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NOW READING How Azelaic Acid May Be the AHA Alternative You’re Looking For
June 5, 2019

How Azelaic Acid May Be the AHA Alternative You’re Looking For

It fights acne, it calms rosacea, it even lightens hyperpigmentation, all with less side effects. What is this miracle cure, you ask? May we introduce you to your skin’s new potential BFF.


I talk and write about a lot of different skincare ingredients on Beautytap. I have my favorites — vitamin C, salicylic acid, mandelic acid, Centella asiatica, and my ULTIMATE favorite, azelaic acid.


Azelaic acid is like the hipster, under-the-radar ingredient that is gaining a little bit of attention in the beauty world. If you’ve ever poked around reddit or any of the other beauty forums out there, you may have caught a whisper of how this ingredient is an acne-fighting, rosacea-taming super wonder. And speaking from personal experience, I don’t know if I’ve ever had an acne-fighting ingredient work SO well on my skin. Dark spots? We don’t know them. Texture? A thing of the past. Acne? GIRL BYE.


So wanna know more about azelaic acid? Let’s take a deep dive to find out the 411.


azelaic acid


What is azelaic acid?


Azelaic acid is a naturally occurring acid found in barley or rye. It’s also just chillin’ and hanging out already on our skin, produced by a yeast called Malassezia furfur (now say that three times fast). It’s typically created synthetically for commercial use in cosmetics and skincare products.


So quick refresher — AHAs are alpha hydroxy acids, like lactic acid, mandelic acid, and glycolic acid. BHAs are beta hydroxy acids like salicylic acid and betaine salicylate.


Well, azelaic acid is in a category of its own. It’s known as a dicarboxylic acid. It works similarly to an AHA, as it is an exfoliant that works to slough off dead skin cells at the surface of the skin. But the similarities stop there.


azelaic acid


What makes azelaic acid different is that it can actually reduce the number of bacteria within the skin and hair follicles in your skin, which means that it not only helps treat your current breakouts, it can stop new breakouts in their tracks. It also smooths out the texture of your skin and decreases the production of keratin in your skin, which can contribute to blocked pores and acne. It ALSO helps fade PIH and scars, and helps treat rosacea. So in short, azelaic acid not only helps treat AND prevent breakouts, it also helps deal with the aftermath of said breakouts at the same time. REVOLUTIONARY, I TELL YA!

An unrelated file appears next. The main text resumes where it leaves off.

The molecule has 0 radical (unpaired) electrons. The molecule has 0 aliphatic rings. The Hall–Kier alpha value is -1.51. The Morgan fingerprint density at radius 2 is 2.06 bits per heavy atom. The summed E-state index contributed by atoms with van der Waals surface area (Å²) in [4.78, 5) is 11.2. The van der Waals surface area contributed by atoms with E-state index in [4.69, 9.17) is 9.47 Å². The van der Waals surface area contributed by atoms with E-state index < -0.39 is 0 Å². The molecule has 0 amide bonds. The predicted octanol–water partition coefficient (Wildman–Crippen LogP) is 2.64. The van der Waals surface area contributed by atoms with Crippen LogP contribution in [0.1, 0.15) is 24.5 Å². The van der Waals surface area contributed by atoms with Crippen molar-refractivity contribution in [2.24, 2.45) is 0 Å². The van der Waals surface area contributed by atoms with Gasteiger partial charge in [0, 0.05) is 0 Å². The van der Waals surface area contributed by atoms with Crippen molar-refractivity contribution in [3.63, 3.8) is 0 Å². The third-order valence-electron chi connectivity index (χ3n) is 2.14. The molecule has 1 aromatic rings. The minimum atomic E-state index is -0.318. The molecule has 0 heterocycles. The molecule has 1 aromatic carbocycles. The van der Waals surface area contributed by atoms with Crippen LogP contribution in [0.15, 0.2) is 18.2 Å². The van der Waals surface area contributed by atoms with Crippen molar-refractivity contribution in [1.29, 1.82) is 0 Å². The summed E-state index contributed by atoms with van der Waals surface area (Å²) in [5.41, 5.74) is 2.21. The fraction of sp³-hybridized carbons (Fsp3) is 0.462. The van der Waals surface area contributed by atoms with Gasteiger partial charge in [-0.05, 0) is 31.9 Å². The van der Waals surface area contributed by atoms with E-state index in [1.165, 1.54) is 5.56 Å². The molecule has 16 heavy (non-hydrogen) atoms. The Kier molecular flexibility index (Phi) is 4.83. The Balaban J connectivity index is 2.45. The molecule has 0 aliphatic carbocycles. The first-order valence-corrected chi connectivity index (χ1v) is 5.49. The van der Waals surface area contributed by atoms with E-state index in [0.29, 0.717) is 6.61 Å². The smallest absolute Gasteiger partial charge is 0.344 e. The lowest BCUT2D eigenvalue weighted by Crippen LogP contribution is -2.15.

Who can use azelaic acid?


If you have oily, acne-prone skin, azelaic acid is going to be a godsend for you. Take it from me. I started using The Ordinary’s azelaic serum about a year ago, and saw tremendous results, both in my skin’s texture, appearance, and reduction of breakouts. But I’m not the biggest fan of the texture, so now I use a Curology formula with 4% azelaic. Even at such a low percentage, I’ve seen incredible results. If you want to up the ante, you can visit your dermatologist for prescription azelaic in 15% and 20% options.


But azelaic acid isn’t just for us girls with acne-prone skin — anyone can use it! If you’re looking to refine your skin’s texture or simply have a glow like you’ve just gotten back from a monthlong vacation in Bali, you can add azelaic to your routine.


college dorm skincare azelaic acid


When to use azelaic acid


Azelaic can be used during your day or nighttime routine. I always use my “active” ingredients at night, but that’s my personal preference. I apply it after I wash my face and apply my BHA. So it’s something like this:


1. Double cleanse

2. BHA

3. Azelaic acid

4. Hydrating toner

5. Serums

6. Oil

7. Moisturizer

8. Sleeping mask


The consensus isn’t exactly clear on azelaic and photosensitivity, BUT wear SPF anyway — because you should be wearing it already.


Side effects


Like some AHAs, azelaic acid can be a bit drying. To combat this, I always make sure I use an oil at night and slather on a sleeping mask. But unlike some AHAs, like a high concentration of glycolic acid, for example, there’s no peeling, flakiness, or discoloration. Otherwise, azelaic is pretty gentle and unproblematic.


Have you ever tried azelaic acid? Let me know in the comments!



Sheryll Donerson got her start as a beauty writer by writing K-beauty reviews for her blog, The Wanderlust Project. These days, she's lifting heavy weights, eating tacos, drinking (too much) coffee and is 1/4 of the beauty podcast, Beauty Beyond Basics (or Triple Bees for short). You can find her on Instagram and Twitter at @sheryllrenata.




Any suggestions on Azelaic acid products or formulations?


You totally convinced me. I just bought my first azelaic acid serum. Do you have wait times after the BHA and azelaic Sheryll Donerson?